There are numerous things that happened during the 2018-19 Los Angeles Lakers season that were really, really weird. One such instance was the ankle injury suffered by Lonzo Ball. Originally, it was believed that the sprain would only keep him out for 4-6 weeks, but seeing as how the injury occurred in mid-January and he’s still not cleared to play, that ended up being extremely wrong.
A new report from Shams Charania of The Athletic shows both the extents to which Ball was willing to go to fix the issue while highlighting the dysfunction that was on display in Los Angeles. According to Charania, Ball’s camp — namely estranged business manager Alan Foster — had him fly out to Ohio in February to get an ankle procedure performed by a doctor that had previously worked with his younger brother, LiAngelo.
The issue was that Los Angeles had zero idea this was happening, and when the organization found out, they weren’t happy. Ball was warned that if he went through with the procedure, the team reserved the right to void his contract.
Via The Athletic:
The Lakers found out about Ball’s situation when Lonzo Ball called General Manager Rob Pelinka, and the organization informed him that they would not allow it and could void his contract if he went through with the procedure, sources said. The Lakers then arranged transportation to bring Ball home, sources said. This could have been a disastrous moment for the Lakers, with a core player potentially undergoing a procedure that could have blindsided the organization. But Johnson and Lakers General Manager Rob Pelinka communicated with those around Lonzo, working with his then-agent Harrison Gaines to squash the procedure and bring him back to Los Angeles, sources around the team with knowledge of the situation said. Gaines declined to comment when reached by phone.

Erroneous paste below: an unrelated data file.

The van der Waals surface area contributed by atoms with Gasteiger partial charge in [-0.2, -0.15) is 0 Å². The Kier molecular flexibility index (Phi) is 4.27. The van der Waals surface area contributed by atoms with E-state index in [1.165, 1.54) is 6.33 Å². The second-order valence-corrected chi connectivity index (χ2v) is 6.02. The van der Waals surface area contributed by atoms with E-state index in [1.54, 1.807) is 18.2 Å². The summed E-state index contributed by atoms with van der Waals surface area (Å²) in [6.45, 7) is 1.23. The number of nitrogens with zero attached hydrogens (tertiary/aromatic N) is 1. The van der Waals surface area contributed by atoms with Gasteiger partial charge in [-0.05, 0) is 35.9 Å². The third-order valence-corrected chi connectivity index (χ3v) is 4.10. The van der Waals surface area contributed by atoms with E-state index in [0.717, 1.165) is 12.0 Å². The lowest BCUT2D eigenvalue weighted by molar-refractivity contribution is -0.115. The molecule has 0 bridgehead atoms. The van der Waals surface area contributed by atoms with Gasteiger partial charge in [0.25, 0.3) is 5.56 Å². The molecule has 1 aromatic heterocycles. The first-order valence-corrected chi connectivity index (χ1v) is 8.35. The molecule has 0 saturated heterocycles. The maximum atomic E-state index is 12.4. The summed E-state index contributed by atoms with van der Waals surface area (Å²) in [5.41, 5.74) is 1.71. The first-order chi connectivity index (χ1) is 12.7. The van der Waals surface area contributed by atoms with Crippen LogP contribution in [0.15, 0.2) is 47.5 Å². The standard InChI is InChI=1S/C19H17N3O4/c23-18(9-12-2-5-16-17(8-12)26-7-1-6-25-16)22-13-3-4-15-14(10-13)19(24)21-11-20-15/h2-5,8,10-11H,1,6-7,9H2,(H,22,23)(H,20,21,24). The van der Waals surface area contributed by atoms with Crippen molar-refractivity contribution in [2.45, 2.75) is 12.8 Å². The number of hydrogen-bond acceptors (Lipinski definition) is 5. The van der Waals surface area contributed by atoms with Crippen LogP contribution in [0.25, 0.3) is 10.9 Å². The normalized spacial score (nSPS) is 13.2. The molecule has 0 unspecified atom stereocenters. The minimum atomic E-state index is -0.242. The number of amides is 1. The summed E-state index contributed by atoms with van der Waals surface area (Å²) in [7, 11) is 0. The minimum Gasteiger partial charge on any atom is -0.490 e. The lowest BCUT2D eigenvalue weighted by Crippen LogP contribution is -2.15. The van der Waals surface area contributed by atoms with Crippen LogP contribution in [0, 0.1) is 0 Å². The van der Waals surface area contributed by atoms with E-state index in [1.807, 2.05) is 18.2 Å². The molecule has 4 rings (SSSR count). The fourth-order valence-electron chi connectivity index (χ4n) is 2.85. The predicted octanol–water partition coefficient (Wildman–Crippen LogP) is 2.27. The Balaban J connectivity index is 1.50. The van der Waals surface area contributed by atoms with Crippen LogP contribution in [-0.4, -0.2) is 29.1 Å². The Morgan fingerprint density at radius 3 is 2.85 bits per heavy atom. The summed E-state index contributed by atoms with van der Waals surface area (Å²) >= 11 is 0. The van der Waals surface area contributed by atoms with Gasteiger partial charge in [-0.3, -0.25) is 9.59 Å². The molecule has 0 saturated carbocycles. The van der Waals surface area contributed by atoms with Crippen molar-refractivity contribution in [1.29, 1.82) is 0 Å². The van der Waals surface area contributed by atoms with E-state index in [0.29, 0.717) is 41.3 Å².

Johnson and Pelinka then accompanied Ball to his doctor appointments to ensure the guard was back on track with the Lakers’ rehab regimen, league sources said. Sources around the Lakers say Johnson frequently spent time around his players, such as Brandon Ingram and Ball, during times they were undergoing medical recovery. Ball suffered grade 3 ankle sprain on Jan. 19 and would ultimately miss the remainder of the season.
The report was eventually confirmed by Tania Ganguli of the Los Angeles Times.
Naturally this leads to questions about whether Ball’s ankle is bad enough that he should get surgery instead of rehabilitating it. All of this is completely insane, from those close to Ball going behind the Lakers’ back to try and set this up, to the Lakers straight up saying they’d void his deal if he went under the knife, but at the same time, completely insane stuff defined the Lakers this season.